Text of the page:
PANAMA CITY - US President Barack Obama and Cuba’s Raul Castro opened a new era of relations Saturday as they both addressed a landmark Summit of the Americas ahead of historic one-on-one talks.

Sitting around an oval table with some 30 other regional leaders in Panama City, Obama and Castro spoke one after the other in an unprecedented public exchange between the leaders of the Cold War-era foes.

“This shift in US policy represents a turning point for our entire region,” Obama said. “The fact that President Castro and I are both sitting here today marks a historic occasion.” As the US leader looked on, Castro declared: “President Obama is an honest man” and reiterated his willingness to continue the dialogue.

But both leaders acknowledged that the two countries, as they negotiate to restore diplomatic relations that broke off in 1961, will continue to have disagreements.

Obama cited the human rights situation in Cuba, while Castro renewed calls for the US Congress to lift a decades-old embargo.

“I think it’s no secret, President Castro I’m sure would agree, that there will continue to be significant differences between our two countries,” Obama said.

Taking their bid to restore diplomatic ties to a new level, Obama and Castro will have a discussion on the sidelines of the second and final day of the summit.

The two leaders already said hello late Friday, greeting each other and shaking hands — a gesture rich in symbolism — as other leaders looked on.

The face-to-face talks will be the climax of their surprise announcement on December 17 that, after 18 months of secret negotiations, they would seek to normalize relations between their two nations.

It is Cuba’s first time participating at the 21-year-old summit.

Colombian President Juan Manuel Santos summed up the mood, saying “an old obstacle in relations between Latin America and North America is being removed.” The last time US and Cuban leaders met was in 1956, three years before Fidel Castro came to power. US officials said Obama and Castro would likely talk about the negotiations to restore diplomatic ties as well as lingering disagreements.

Cuba has demanded to be removed from a US list of state sponsors of terrorism before embassies can reopen, noting that this has blocked the country’s access to bank credit. Castro told the summit that Obama was taking a “positive step” by reviewing his country’s inclusion on the list.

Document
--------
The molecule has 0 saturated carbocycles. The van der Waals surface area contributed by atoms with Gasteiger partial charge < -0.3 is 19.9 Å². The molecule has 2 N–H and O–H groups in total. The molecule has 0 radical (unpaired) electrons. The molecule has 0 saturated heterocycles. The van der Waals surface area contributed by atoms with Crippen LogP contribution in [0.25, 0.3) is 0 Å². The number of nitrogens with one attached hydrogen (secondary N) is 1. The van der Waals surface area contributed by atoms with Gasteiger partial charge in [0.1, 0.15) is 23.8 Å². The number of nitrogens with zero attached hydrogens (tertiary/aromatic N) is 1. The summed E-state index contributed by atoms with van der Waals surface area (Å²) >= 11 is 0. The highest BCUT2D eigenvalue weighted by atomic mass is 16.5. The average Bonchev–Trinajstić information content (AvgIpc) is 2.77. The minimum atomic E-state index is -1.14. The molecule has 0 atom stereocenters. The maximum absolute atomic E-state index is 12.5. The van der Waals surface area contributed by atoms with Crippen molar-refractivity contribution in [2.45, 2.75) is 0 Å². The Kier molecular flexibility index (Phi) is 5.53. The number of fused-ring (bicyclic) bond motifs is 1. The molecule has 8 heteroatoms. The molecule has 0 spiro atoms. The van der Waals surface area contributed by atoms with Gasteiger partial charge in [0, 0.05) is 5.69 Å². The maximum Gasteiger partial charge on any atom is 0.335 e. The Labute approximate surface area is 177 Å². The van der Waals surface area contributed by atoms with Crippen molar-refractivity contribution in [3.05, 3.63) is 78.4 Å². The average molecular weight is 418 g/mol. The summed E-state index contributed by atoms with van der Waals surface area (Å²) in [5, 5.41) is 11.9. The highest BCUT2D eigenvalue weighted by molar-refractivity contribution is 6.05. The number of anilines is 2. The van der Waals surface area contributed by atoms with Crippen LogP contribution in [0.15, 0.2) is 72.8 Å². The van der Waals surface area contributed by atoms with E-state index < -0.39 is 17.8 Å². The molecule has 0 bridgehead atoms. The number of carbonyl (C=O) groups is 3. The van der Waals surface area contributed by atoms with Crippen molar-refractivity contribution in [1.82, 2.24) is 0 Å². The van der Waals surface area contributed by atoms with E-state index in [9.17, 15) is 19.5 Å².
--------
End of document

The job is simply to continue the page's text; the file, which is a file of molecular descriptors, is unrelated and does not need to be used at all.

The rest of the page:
The White House indicated that Obama was not yet ready to decide whether to remove Havana from the blacklist, but that it could not rule out an announcement in Panama.

Obama has urged the US Congress to lift the embargo on Cuba, which was imposed in 1962, barring most trade with the island as well as tourism.

But as Obama sought to turn the page on Cold War-era tensions, US tensions with Venezuela also took the stage.

Obama left the room to head to a bilateral meeting with Colombian President Juan Manuel Santos, before Venezuelan President Nicolas Maduro spoke.

Maduro urged Obama to lift sanctions against Venezuelan officials accused of committing human rights abuses.

“I am willing to talk with President Obama about this issue with respect and sincerity whenever he wants,” Maduro said.

The Venezuelan leader said he has publicly and privately sought to speak with Obama ever since the Venezuelan leader was elected two years ago, but his US counterpart “never answered the messages that I sent him.”

The White House sought to ease tensions ahead of the summit, saying it did not really believe that Venezuela posed a national security threat, as the sanctions document stated. The sanctions have irritated other Latin American countries.

“The response has been forceful, rejecting the executive order and demanding its removal,” Ecuador’s leftist President Rafael Correa said. “Our people will never again accept tutelage, meddling and intervention.”